01/22/2014 05:23 pm ET Updated Mar 24, 2014

More Is Not Merrier

In an oblique plug for an abortion ban, House Judiciary Committee Chairman Bob Goodlatte, R-Va., advocates runaway population growth as a solution to job creation. Regardless of the merits of abortion, Goodlatte's cheerleading stance on demographics reflects a detachment from reality, a syndrome unfortunately all too commonplace in Congress. His gross miscalculation of population growth's economic ramifications involves an even more glaring oversight. He neglects the threat of a burgeoning population overwhelming the carrying capacity of the natural resource base on which we all depend.

At a recent hearing on proposed Republican legislation to reduce access to abortion, the pro-life Goodlatte sought to make an economic argument for passage of the bill. Here were his words of wisdom: "It is very true that having a growing population and having new children brought into the world is not harmful to job creation. On the contrary, it very much promotes job creation for all the care and services and so on that need to be provided by a lot of people to raise children."

His inference that a reduction in abortions would lead to a job bonanza has major flaws. Denying women access to abortion might generate some additional jobs alright, but at cross purposes from Goodlatte's conservative ideology. Many unintended, unwanted, or medically ill-advised pregnancies that would come to term rather than be aborted would most likely end up in need of a social safety net. That would undoubtedly produce some new jobs for the public sector, which runs counter to the agenda of Goodlatte's partisan ideology -- namely to reduce the size of government.

If we are just talking about the pure economics of population policy, the Guttmacher Institute points out that every dollar invested in family planning results in five dollars in savings for the federal government.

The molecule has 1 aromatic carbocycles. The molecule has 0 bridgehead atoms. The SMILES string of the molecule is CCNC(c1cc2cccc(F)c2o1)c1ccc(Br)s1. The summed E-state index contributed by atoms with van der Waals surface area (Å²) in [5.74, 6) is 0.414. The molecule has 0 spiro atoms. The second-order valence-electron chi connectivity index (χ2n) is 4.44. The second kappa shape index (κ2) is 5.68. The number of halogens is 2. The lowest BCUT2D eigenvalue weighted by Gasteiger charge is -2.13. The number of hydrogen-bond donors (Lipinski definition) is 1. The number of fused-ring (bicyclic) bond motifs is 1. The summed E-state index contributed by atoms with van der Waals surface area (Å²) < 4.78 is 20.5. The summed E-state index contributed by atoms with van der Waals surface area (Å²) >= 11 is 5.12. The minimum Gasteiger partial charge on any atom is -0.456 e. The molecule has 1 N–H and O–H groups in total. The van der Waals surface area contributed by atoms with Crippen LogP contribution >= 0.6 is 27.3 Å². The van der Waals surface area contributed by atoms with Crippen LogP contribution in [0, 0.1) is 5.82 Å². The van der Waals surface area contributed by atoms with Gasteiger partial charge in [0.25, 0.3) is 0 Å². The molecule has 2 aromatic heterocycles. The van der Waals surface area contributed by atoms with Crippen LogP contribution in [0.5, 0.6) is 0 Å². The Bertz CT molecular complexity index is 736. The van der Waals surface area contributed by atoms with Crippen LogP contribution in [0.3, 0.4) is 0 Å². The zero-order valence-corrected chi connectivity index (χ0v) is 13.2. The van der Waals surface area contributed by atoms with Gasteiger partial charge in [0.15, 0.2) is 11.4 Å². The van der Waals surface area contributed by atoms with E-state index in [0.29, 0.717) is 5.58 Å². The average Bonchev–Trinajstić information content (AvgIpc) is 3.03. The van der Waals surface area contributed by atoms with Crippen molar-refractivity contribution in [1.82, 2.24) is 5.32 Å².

Last but certainly not least, Goodlatte's "more the merrier" attitude towards demographics flies in the face of a crucial requirement for environmental and economic sustainability -- namely population stabilization. Attainment of that goal necessitates an overall average birth rate of two children per family.

Why is getting a handle on population growth so crucial?

Increases in food production have not kept pace with population growth (an estimated 360,000 babies are born every day).

According to the United Nations Food and Agriculture Organization, per capita production of basic food stuffs (cereal grains) has been in decline since 1984, a grim statistic when more than a third of the world's population is suffering from varying degrees of malnutrition.

Humanity is using fresh water faster than nature can replace it, and because of climate change and rapid population growth, global per capita water availability is projected to decline by half by 2050.

A final reality check for Goodlatte is society's current inability to generate enough new jobs to accommodate the flood of young people each year entering the workforce for the first time.

For those worried about the economy, stabilizing population will give job creation time to catch up.